Toward the Universalism of Man
To the Kiel Institute for the World Economy: Global Economy Prize 2017
I am immensely flattered and moved by the extraordinary gift that such a prestigious global institution such as the Kiel Institute has chosen to award me. I am also grateful for the beautiful laudation, where the ancient, magnificent and noble expression “honourable merchant” is used. I trust in the loving help of Creation, in the hope that I may always honour this noble title, and I am convinced that humanity as a whole has embarked on the path leading to the universal desire of mankind to be treated with dignity, honesty and respect.
Lectio - Kiel, 18 June 2017
My esteemed German people, I feel flattered, very honoured and considerably moved, You have given me a kind and noble gift, my father will be proud of it, You are a people from whom I have learnt and absorbed a lot to nourish my mind and my soul. My business activity started here, with you. It was you who timely paid me my first earnings. Thank you, thank you, thank you.
Special thanks to the Kiel Institute for the World Economy, for honoring me of the title of “honourable merchant”.
The great dream of my life has always been to work for the moral and economic dignity of the human being.
I did want my business to make a profit, but I wanted this profit to be achieved with ethics and dignity, manufacturing products without harming the Creation, or at least damaging it as little as possible.
I live and work with my family in a small Umbrian village dating back to the 14th century called Solomeo, where my wife was born. Here, carefully listening to the “genius loci” (the spirit of the place) and the wise words of my inspiring masters, I have completed a restoration work that lasted for 30 years, pursuing my dream to be a temporary guardian of this place.
My small dream was inspired by the big one nurtured by my great teacher Hadrian the Emperor, who stated: “I feel responsible for the beauty in the world”. I spent the first part of my life in the countryside, my family and I were farmers, we would work the land with the animals, had no electricity in our house but were a large and joyful family: just figure that I have never seen my parents fight or quarrel. We would work, we would pray, and the concept of hope was very strongly felt.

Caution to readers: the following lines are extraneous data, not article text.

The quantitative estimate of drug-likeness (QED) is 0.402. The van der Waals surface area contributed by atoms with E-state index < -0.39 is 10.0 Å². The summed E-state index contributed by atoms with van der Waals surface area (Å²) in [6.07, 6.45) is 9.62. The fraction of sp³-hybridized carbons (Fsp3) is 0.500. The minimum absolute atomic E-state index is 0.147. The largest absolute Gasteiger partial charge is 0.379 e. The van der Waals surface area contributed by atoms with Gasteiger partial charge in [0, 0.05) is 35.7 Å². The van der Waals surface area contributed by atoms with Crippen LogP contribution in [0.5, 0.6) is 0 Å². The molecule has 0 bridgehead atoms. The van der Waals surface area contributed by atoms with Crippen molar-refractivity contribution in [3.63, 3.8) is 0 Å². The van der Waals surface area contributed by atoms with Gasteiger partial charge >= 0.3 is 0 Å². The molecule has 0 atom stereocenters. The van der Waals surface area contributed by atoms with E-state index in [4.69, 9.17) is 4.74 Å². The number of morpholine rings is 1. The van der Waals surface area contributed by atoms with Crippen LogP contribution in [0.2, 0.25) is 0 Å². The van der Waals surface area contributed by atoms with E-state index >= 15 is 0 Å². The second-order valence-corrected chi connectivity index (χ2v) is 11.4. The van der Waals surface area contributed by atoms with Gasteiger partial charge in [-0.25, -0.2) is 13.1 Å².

I can still see the shapes and smell the scents of that “land, the mother of all things”.
My grandfather would raise his eyes to the sky and often say something fascinating: “May God send us a fair amount of rain, snow, wind”. That is when I understood the universal principle guiding my life, a fair balance that must also exist between “profit” and “giving back”.
When I turned fifteen, we moved close to the city, to Perugia, and my father took up a job in a factory, where he would however be subject to frequent offence and humiliation. He would often say: “What have I done to God that he lets me be humiliated like this”?
I have not jet grasped the reason why someone should humiliate another human being.
Therefore, I drew inspiration from my father’s tearful eyes and decided that in my life I would pursue one single purpose: the “moral and economic dignity of the human being”. When I was about seventeen I discovered an amazing, great statement by Kant: “You should act considering mankind – both for yourself and for your neighbour – not as a simple means but as a noble end”. That’s when I rediscovered the moral law that my father had always spoken to me about. These are the foundations on which I have built my entire life.
Between fifteen and twenty-five years of age I attended school, but to be honest I did not study that much. Those were the years of the cultural revolution, around 1968, and I attended the faculty of Engineering and took one single exam. At the same time I was hanging out in a typical Italian bar all the time, and this kind of life lasted for 10 years. There were only male patrons in the cafe and we would discuss many different topics: politics, women, economics, philosophy, theology, i.e. the sort of polemos that Heraclitus was so fond of.
Polemos: mother and master of mankind.
In the cafe there is always someone willing to listen to your sorrows. Undoubtedly that important part of my personal life has been somehow my “university of life”. I wanted to work with cashmere because I figured that such a durable material could definitely be passed on to future generations. I wanted it to be an Italian handcrafted product epitomizing top-notch quality, craftsmanship, manual skills and, hopefully, creativity. To this end I needed skilled hands to be treated with “moral and economic dignity at work.” I wanted people to work in welcoming places also from the aesthetic point of view, a workplace full of humanity, esteem, tolerance, spirituality and somehow also mysticism;
Congratulation to the esteemed Horst Köhler, Arundhati Bhattacharya e Assar Lindbeck for the prestigious “Global Economy Prize 2017”
A place where to find serenity, respect, esteem and understanding when coming to work every morning, perhaps carrying with us that aching of the soul, that malaise that accompanies us from our very birth and today is exacerbated by some sort of widespread underground noise caused by our constant being online all the time;